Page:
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So You Wonder Where Ive Been


Who is it that is supposed to articulate the longings and aspirations of the people more than the preacher? Somehow the preacher must be an Amos, and say, "Let justice roll down like waters and righteousness like a mighty stream.

Ralph Jackson, Billy Kiles; I could just go right on down the list, but time will not permit. But I want to thank them all. And I want you to thank them, because so often, preachers aren't concerned about anything but themselves. And I'm always happy to see a relevant ministry. It's all right to talk about "long white robes over yonder," in all of its symbolism. But ultimately people want some suits and dresses and shoes to wear down here. It's all right to talk about "streets flowing with milk and honey," but God has commanded us to be concerned about the slums down here, and his children who can't eat three square meals a day.

It's all right to talk about the new Jerusalem, but one day, God's preachers must talk about the New York, the new Atlanta, the new Philadelphia, the new Los Angeles, the new Memphis, Tennessee. This is what we have to do. Now the other thing we'll have to do is this: Always anchor our external direct action with the power of economic withdrawal.

Now, we are poor people, individually, we are poor when you compare us with white society in America. We are poor. Never stop and forget that collectively, that means all of us together, collectively we are richer than all the nations in the world, with the exception of nine.

Did you ever think about that? We have an annual income of more than thirty billion dollars a year, which is more than all of the exports of the United States, and more than the national budget of Canada. Did you know that? That's power right there, if we know how to pool it.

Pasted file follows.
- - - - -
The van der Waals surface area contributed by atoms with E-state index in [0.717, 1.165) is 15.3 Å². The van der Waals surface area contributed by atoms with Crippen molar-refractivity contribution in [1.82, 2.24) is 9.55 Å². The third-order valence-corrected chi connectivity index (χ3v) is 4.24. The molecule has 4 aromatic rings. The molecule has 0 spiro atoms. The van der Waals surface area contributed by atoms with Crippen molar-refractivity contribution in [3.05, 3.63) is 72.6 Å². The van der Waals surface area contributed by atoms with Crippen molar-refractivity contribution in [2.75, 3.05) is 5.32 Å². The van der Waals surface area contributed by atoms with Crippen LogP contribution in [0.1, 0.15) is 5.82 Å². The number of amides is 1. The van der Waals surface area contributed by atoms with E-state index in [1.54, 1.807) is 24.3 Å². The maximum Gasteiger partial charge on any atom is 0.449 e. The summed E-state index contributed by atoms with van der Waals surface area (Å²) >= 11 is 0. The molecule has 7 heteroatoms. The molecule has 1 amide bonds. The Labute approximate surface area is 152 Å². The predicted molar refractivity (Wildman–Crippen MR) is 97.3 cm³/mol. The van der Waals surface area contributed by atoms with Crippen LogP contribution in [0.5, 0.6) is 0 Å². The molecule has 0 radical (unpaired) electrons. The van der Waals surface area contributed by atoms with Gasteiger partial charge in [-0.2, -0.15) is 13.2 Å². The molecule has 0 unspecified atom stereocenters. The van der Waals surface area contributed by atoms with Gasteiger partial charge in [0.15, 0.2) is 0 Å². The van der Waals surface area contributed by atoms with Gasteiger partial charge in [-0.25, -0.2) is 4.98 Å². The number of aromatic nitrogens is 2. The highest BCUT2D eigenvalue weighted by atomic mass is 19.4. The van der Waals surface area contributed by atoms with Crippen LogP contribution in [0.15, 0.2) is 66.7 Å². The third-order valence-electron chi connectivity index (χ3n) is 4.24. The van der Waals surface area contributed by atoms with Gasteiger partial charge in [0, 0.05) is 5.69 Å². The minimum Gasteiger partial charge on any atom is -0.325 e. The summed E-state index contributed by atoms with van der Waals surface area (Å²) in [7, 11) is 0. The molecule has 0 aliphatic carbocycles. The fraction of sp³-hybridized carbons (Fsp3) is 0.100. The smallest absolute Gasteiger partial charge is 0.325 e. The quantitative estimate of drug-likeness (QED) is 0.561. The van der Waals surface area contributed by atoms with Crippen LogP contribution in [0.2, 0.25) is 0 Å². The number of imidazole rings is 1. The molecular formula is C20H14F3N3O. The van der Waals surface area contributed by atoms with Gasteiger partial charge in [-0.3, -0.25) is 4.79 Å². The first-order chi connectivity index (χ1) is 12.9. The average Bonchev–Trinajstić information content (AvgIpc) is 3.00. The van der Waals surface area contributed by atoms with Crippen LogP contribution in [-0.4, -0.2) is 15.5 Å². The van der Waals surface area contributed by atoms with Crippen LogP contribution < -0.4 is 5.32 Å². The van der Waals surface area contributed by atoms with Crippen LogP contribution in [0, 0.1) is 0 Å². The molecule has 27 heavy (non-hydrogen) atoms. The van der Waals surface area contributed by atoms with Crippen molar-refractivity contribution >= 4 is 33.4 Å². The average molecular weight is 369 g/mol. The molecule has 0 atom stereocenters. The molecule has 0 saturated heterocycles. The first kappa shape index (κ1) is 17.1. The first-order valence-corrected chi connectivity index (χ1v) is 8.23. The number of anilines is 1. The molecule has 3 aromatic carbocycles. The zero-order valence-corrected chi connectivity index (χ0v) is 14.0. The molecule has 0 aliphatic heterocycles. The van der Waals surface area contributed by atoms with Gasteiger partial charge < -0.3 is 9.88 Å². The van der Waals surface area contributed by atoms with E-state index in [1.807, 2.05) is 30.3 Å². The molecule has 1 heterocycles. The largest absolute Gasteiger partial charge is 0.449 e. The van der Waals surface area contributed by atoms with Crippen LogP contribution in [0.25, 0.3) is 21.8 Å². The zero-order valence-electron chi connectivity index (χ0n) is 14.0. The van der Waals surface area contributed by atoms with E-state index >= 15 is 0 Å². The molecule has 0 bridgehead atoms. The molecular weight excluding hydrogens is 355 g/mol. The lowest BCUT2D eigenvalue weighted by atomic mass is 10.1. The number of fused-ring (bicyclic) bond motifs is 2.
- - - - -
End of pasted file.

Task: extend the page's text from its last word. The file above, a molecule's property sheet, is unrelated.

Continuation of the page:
We don't have to argue with anybody. We don't have to curse and go around acting bad with our words. We don't need any bricks and bottles, we don't need any Molotov cocktails, we just need to go around to these stores, and to these massive industries in our country, and say, "God sent us by here, to say to you that you're not treating his children right.

And we've come by here to ask you to make the first item on your agenda fair treatment, where God's children are concerned.

Now, if you are not prepared to do that, we do have an agenda that we must follow. And our agenda calls for withdrawing economic support from you. Go by and tell them not to buy Sealtest milk. Tell them not to buy—what is the other bread? And what is the other bread company, Jesse? Tell them not to buy Hart's bread. As Jesse Jackson has said, up to now, only the garbage men have been feeling pain; now we must kind of redistribute the pain.

We are choosing these companies because they haven't been fair in their hiring policies; and we are choosing them because they can begin the process of saying, they are going to support the needs and the rights of these men who are on strike. And then they can move on downtown and tell Mayor Loeb to do what is right.

But not only that, we've got to strengthen black institutions. I call upon you to take your money out of the banks downtown and deposit your money in Tri-State Bank—we want a "bank-in" movement in Memphis. So go by the savings and loan association. I'm not asking you something we don't do ourselves at SCLC. Judge Hooks and others will tell you that we have an account here in the savings and loan association from the Southern Christian Leadership Conference.

We're just telling you to follow what we're doing. Put your money there. You have six or seven black insurance companies in Memphis. Take out your insurance there. We want to have an "insurance-in. We begin the process of building a greater economic base. And at the same time, we are putting pressure where it really hurts. I ask you to follow through here.